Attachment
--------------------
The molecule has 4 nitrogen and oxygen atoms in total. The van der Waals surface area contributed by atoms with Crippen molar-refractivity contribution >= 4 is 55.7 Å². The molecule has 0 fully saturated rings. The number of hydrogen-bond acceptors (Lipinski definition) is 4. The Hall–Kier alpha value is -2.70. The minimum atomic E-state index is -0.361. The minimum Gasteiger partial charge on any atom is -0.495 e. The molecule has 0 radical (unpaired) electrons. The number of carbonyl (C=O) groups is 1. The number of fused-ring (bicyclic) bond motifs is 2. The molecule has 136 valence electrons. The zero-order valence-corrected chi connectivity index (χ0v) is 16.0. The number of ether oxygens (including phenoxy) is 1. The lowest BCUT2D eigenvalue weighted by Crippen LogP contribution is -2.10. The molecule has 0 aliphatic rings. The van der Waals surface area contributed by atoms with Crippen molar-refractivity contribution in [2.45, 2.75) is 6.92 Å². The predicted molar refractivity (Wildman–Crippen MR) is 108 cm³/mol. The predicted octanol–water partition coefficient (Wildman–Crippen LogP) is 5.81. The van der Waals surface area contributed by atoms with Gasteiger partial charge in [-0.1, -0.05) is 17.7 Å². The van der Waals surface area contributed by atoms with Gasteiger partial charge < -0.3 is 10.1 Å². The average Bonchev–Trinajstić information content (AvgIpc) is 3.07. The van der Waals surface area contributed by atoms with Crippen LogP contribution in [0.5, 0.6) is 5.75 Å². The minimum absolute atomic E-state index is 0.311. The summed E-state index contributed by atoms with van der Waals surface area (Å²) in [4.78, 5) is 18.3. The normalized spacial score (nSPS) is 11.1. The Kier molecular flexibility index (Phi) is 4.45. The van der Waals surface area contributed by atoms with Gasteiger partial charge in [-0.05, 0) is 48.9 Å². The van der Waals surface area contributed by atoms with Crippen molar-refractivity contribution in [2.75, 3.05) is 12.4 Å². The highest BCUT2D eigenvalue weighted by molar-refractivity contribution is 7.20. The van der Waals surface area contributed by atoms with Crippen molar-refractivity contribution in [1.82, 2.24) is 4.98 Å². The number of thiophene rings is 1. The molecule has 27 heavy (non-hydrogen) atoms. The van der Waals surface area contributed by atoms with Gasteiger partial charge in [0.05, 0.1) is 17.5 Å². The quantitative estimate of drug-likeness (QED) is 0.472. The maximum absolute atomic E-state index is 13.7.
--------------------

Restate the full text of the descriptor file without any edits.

The molecule has 4 nitrogen and oxygen atoms in total. The van der Waals surface area contributed by atoms with Crippen molar-refractivity contribution >= 4 is 55.7 Å². The molecule has 0 fully saturated rings. The number of hydrogen-bond acceptors (Lipinski definition) is 4. The Hall–Kier alpha value is -2.70. The minimum atomic E-state index is -0.361. The minimum Gasteiger partial charge on any atom is -0.495 e. The molecule has 0 radical (unpaired) electrons. The number of carbonyl (C=O) groups is 1. The number of fused-ring (bicyclic) bond motifs is 2. The molecule has 136 valence electrons. The zero-order valence-corrected chi connectivity index (χ0v) is 16.0. The number of ether oxygens (including phenoxy) is 1. The lowest BCUT2D eigenvalue weighted by Crippen LogP contribution is -2.10. The molecule has 0 aliphatic rings. The van der Waals surface area contributed by atoms with Crippen molar-refractivity contribution in [2.45, 2.75) is 6.92 Å². The predicted molar refractivity (Wildman–Crippen MR) is 108 cm³/mol. The predicted octanol–water partition coefficient (Wildman–Crippen LogP) is 5.81. The van der Waals surface area contributed by atoms with Gasteiger partial charge in [-0.1, -0.05) is 17.7 Å². The van der Waals surface area contributed by atoms with Gasteiger partial charge < -0.3 is 10.1 Å². The average Bonchev–Trinajstić information content (AvgIpc) is 3.07. The van der Waals surface area contributed by atoms with Crippen LogP contribution in [0.5, 0.6) is 5.75 Å². The minimum absolute atomic E-state index is 0.311. The summed E-state index contributed by atoms with van der Waals surface area (Å²) in [4.78, 5) is 18.3. The normalized spacial score (nSPS) is 11.1. The Kier molecular flexibility index (Phi) is 4.45. The van der Waals surface area contributed by atoms with Gasteiger partial charge in [-0.05, 0) is 48.9 Å². The van der Waals surface area contributed by atoms with Crippen molar-refractivity contribution in [2.75, 3.05) is 12.4 Å². The highest BCUT2D eigenvalue weighted by molar-refractivity contribution is 7.20. The van der Waals surface area contributed by atoms with Crippen molar-refractivity contribution in [1.82, 2.24) is 4.98 Å². The number of thiophene rings is 1. The molecule has 27 heavy (non-hydrogen) atoms. The van der Waals surface area contributed by atoms with Gasteiger partial charge in [0.05, 0.1) is 17.5 Å². The quantitative estimate of drug-likeness (QED) is 0.472. The maximum absolute atomic E-state index is 13.7.